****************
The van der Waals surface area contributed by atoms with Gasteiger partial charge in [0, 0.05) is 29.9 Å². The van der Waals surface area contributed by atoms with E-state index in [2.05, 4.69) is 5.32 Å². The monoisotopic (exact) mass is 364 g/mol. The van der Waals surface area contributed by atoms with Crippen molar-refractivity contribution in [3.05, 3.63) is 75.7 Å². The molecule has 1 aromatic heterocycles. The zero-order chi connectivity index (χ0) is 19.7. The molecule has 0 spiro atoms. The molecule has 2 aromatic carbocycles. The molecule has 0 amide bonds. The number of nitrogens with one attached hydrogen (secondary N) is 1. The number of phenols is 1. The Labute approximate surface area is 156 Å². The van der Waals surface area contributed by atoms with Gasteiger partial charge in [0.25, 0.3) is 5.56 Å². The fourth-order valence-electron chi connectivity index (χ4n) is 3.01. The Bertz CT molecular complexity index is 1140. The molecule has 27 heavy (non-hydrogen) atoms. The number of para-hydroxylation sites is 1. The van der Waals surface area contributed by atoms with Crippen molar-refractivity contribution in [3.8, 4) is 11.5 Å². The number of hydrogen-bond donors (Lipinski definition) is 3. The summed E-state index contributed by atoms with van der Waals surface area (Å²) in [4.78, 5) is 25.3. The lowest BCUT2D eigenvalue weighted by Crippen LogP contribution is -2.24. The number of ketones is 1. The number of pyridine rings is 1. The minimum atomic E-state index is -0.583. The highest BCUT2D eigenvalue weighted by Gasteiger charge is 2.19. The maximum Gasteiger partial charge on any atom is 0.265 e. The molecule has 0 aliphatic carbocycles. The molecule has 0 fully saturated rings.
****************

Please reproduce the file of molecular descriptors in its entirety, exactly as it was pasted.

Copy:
The van der Waals surface area contributed by atoms with Gasteiger partial charge in [0, 0.05) is 29.9 Å². The van der Waals surface area contributed by atoms with E-state index in [2.05, 4.69) is 5.32 Å². The monoisotopic (exact) mass is 364 g/mol. The van der Waals surface area contributed by atoms with Crippen molar-refractivity contribution in [3.05, 3.63) is 75.7 Å². The molecule has 1 aromatic heterocycles. The zero-order chi connectivity index (χ0) is 19.7. The molecule has 0 spiro atoms. The molecule has 2 aromatic carbocycles. The molecule has 0 amide bonds. The number of nitrogens with one attached hydrogen (secondary N) is 1. The number of phenols is 1. The Labute approximate surface area is 156 Å². The van der Waals surface area contributed by atoms with Gasteiger partial charge in [0.25, 0.3) is 5.56 Å². The fourth-order valence-electron chi connectivity index (χ4n) is 3.01. The Bertz CT molecular complexity index is 1140. The molecule has 27 heavy (non-hydrogen) atoms. The number of para-hydroxylation sites is 1. The van der Waals surface area contributed by atoms with Crippen molar-refractivity contribution in [3.8, 4) is 11.5 Å². The number of hydrogen-bond donors (Lipinski definition) is 3. The summed E-state index contributed by atoms with van der Waals surface area (Å²) in [4.78, 5) is 25.3. The lowest BCUT2D eigenvalue weighted by Crippen LogP contribution is -2.24. The number of ketones is 1. The number of pyridine rings is 1. The minimum atomic E-state index is -0.583. The highest BCUT2D eigenvalue weighted by Gasteiger charge is 2.19. The maximum Gasteiger partial charge on any atom is 0.265 e. The molecule has 0 aliphatic carbocycles. The molecule has 0 fully saturated rings.